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Shooting in Pine Mountain Club

By Edited Nov 13, 2013 0 0

As I came down the mountain from my hike, I noticed a man on his cell phone. Interested, that there was reception in our remote location I took out my own iPhone, in order to check messages. Thirty-two quickly downloaded. As I stood there reading my email I couldn't help but overhear the man on his cell phone complaining about how the old ammunition he had from the Korean war had blown up in face when he had shot it out of his rifle over the weekend. The powder had burned his arms, worse the police had shown up and checked him for intoxication, which apparently offended the fellow.

Kern County releases more gun licenses than any other county in California. Perhaps it's because there's more wilderness areas, and people do like to hunt. There are also target practice places, shooting ranges, with skeet shooting available. I had enjoyed the challenge of pistol shooting myself at a range called "A place to shoot". Last time I checked gun ownership was not a crime.

It remains a hot topic though. I have heard people say they need a gun for protection, and I have heard people say more people are injured by their own guns than other people's. Is a gun good protection? That depends on who is using it. If you are like me, you may be tempted to tell an intruder "Stop or I'll shoot," or even worse "I'm armed." Which about guarantees you are going to get shot at, if the intruder is armed. You would have been better off staying locked in your bedroom, or slipping out a window. My friend Bob, on the other hand, could protect himself quite well with a gun.

When I lived in Hawai'i a case came up where a young woman, a single parent, living in a high crime neighborhood, shot an intruder who had broken into her house. She was arrested and is doing time now for manslaughter. The man she killed had been breaking into houses in her neighborhood all week. Some would say she did the world a favor by accidently killing him. Unfortunately, she was both poor and inarticulate, and thus did not get off on self defense. Her kids were left with who knows who to raise them while she languishes in jail.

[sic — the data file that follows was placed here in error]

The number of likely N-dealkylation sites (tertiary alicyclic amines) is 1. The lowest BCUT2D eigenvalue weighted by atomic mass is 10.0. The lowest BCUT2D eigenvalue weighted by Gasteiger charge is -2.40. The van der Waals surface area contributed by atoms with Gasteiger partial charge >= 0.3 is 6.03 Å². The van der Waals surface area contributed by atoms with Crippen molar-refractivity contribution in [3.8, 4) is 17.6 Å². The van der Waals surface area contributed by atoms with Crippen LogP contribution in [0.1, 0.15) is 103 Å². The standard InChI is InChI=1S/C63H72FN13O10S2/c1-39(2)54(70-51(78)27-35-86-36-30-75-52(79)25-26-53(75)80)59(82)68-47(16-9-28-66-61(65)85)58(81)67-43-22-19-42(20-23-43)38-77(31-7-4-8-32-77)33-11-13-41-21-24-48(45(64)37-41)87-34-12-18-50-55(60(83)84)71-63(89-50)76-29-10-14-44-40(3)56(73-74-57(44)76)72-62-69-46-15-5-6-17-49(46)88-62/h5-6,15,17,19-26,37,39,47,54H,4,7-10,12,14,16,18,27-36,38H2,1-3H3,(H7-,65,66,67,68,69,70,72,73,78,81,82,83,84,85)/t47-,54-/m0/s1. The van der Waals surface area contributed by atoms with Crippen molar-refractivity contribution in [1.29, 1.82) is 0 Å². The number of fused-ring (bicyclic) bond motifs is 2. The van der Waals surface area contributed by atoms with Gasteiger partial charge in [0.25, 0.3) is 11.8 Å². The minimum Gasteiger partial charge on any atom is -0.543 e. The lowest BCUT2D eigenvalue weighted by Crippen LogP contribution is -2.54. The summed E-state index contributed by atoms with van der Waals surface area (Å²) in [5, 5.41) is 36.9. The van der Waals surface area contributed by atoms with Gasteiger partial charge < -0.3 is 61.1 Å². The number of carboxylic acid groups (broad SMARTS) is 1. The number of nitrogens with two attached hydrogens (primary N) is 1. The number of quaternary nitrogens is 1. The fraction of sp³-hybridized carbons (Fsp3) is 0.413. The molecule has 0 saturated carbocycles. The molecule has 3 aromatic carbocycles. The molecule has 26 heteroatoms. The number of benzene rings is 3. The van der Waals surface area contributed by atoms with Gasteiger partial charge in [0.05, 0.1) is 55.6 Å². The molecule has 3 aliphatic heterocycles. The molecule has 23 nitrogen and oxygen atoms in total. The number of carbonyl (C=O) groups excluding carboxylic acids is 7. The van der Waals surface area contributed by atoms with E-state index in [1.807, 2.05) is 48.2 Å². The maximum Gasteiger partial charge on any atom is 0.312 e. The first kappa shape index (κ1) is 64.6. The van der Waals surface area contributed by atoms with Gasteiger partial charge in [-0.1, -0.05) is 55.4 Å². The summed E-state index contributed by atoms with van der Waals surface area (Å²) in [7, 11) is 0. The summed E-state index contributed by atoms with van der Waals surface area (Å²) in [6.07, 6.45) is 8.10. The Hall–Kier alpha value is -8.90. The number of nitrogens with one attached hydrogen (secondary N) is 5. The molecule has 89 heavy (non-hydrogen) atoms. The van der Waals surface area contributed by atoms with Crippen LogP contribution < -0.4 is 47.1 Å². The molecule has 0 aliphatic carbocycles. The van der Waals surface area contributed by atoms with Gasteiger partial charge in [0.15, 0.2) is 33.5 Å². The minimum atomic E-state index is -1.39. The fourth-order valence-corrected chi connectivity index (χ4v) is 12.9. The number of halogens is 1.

Years earlier I remember reading about a case in Texas where a man shot an unarmed Japanese tourist on his driveway. The victim did not speak English, and was trying to ask for directions. It was Halloween and he was wearing a costume. The shooter felt threatened when the victim didn't reply. The shooter in Texas was completely acquitted, even though the victim was unarmed, not even inside the guy's house. So my point is, if you get a gun for self protection, check out the laws in your state and county. They obviously vary greatly. Pop by your local sheriff's station and ask them, what would happen if you shot a person inside your house, what about out on your lawn? Would the time of day make a difference?

My friend a retired cop is a full believer in the right to bear arms. He feels that crime goes down in cities where people are packing. I suppose if the owner of a convenience store were able to shoot the high on crack robbers, those robbers would be unable to return. I doubt though, the reality of shooting making crack addicts think twice about robbery. Drug Addicts don't think anything through, that's why they are drug addicts. If they could use logic, they would figure out the drugs they are using are wreaking havoc on their bodies. That's why jail time and death penalties have little effect on their decision to commit crimes. They don't plan ahead, they don't plan on getting caught, and they're muddled.

I have a number of friends who are ex-military and I am surprised by the number of them who have given up on guns. They're shot enough people, and don't care to shoot any more. Some take a karate approach to it, and say, "If it's only money I'll give a mugger my money, I don't care to kill anyone." If more people thought this way, school shootings wouldn't exist.

I sometimes wonder if Harris and Klebold, of Columbine fame, belonged to a gun club if they would have refrained. Practice shooting at clay pigeons can give a person a healthy respect to the power of a gun. In the immediate aftermath of the school shooting tragedy the media blamed the victims, saying that if high school were not so cruel, if the kids didn't bully and tease the shooting could have been avoided. Personally I doubt that. It's a nice theory that takes all responsibility out of the shooters' hands. Yet they were the ones who stockpiled the weapons, built homemade bombs, and wrote a school video about their future plan to kill.

Shortly after the massacre schools everywhere censored plays, short stories and videos for "inappropriate content" as if not seeing it would make it go away. I am of the belief that having the information can be useful. If I thought a young person were about to kill me I could start wearing a bulletproof vest to school. Their parents may or may not have been alerted. One wonders what sort of parenting was going on, I would guess it was more neglectful than abusive, because the boys were perpetrators not victims.

In the Kip Kinkle shooting that occurred not long after much more was revealed about the shooter's parents, because they died. We learned they had spent their lives trying to get psychological help for their son and were aware he was dangerous. Would they still be alive if guns were controlled? I would argue, probably not, as Kip could have beat them to death in rage or stabbed them easily enough. Would they be alive still if there were less violence on TV? That's another question.



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